Writer Fred Alley – an honest heart

Fred Alley loved to write.

I don’t mean he merely enjoyed it, or even that he was profoundly dedicated to it.  No, siree.

Fred, AFT’s brilliant co-founder, loved writing as passionately as Romeo loved Juliet.  He loved it the way a 10-year-old loves the pealing bell at the end of the last school day before summer vacation.

You hear about writers who lock themselves in a garret for hours to crank out a manuscript.   That wasn’t Fred.   He could hardly wait to get back to his bedroom to work, whatever the hour of the day or night.


I’ve been recalling this recently because this summer we’re presenting two of Fred’s most charming works, “Fishing for the Moon” and “Lumberjacks in Love”.   Both have music by James Kaplan.

Thousands of you are familiar with the hilarious book and lyrics for these shows.  But only we lucky cast members realize that Fred’s delight in writing extended even to the stage directions in the script.

Most playwrights have pretty mundane stage directions.  They’ll write stuff like “Biff enters”.  And Fred has some like that, too.

But here are some colorful examples from “Lumberjacks”, back for its sixth season:

For reasons explained in the play, a young woman known as The Kid (played this summer by Jessica McAnaney) has spent her whole life pretending to be male.  She disguises herself by wearing what Fred poetically describes as “a mustache no more substantial than a streak of coal dust.”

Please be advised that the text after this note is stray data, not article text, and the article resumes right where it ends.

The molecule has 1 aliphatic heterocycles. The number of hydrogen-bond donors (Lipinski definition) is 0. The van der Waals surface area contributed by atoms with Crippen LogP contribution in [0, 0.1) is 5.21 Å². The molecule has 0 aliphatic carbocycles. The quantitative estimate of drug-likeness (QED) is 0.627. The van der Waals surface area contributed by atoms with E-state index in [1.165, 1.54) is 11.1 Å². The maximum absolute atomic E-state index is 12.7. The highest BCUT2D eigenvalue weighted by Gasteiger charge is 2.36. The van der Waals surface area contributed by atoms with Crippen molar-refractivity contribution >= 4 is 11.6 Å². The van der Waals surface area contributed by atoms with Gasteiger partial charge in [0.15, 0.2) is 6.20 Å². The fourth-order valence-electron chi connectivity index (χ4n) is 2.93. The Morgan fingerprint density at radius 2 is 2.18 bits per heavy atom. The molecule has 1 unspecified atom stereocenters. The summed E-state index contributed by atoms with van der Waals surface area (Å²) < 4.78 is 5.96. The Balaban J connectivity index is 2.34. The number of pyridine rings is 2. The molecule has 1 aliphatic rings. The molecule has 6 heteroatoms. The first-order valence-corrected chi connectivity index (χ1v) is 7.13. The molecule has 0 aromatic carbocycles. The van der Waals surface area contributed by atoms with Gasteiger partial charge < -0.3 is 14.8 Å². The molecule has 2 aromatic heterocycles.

To pursue a lumberjack with whom she’s fallen in love, she pretends to be a mail order bride wearing a hat she’s concocted out of a wicker basket and a few odds and ends. Here’s Fred’s description of it:  “She is crowned by a magnificent hat that looks something like a ruffed grouse mating with Raggedy Ann.”

How does he describe The Kid’s shaky attempt to act feminine?  “She sweeps into the room with a graceful attitude but little grace.”


Later, the real mail order bride (performed by Monica Heuser) shows up.  She’s dressed in elegant Victorian style.  According to Fred, “Rose appears.  She is fashionable.  Perhaps she has wandered in off the set of the Oscar Wilde comedy playing next door.”

As Rose sings to a clownish lumberjack called Dirty Bob (Doug Mancheski).   Fred writes, “Rose uses Bob’s pathetic carcass to demonstrate.”

But the most significant stage direction is on the opening page:  “Although the show is silly, it should be played with an honest heart.”

If you go to much theatre, you’ve seen comedies that are full of bluster and frantic activity, yet are the dramatic equivalent of opening a gaudily-wrapped birthday present and finding a box containing a jar of pickled chipmunk livers.  In contrast, Fred’s comedies are all uplifting.   Deliriously in love with the written word, Fred was only interested in choosing the precise words that would make you feel a little better about yourself and this crazy life.

Silly, but with an honest heart.  That was Fred Alley all the way.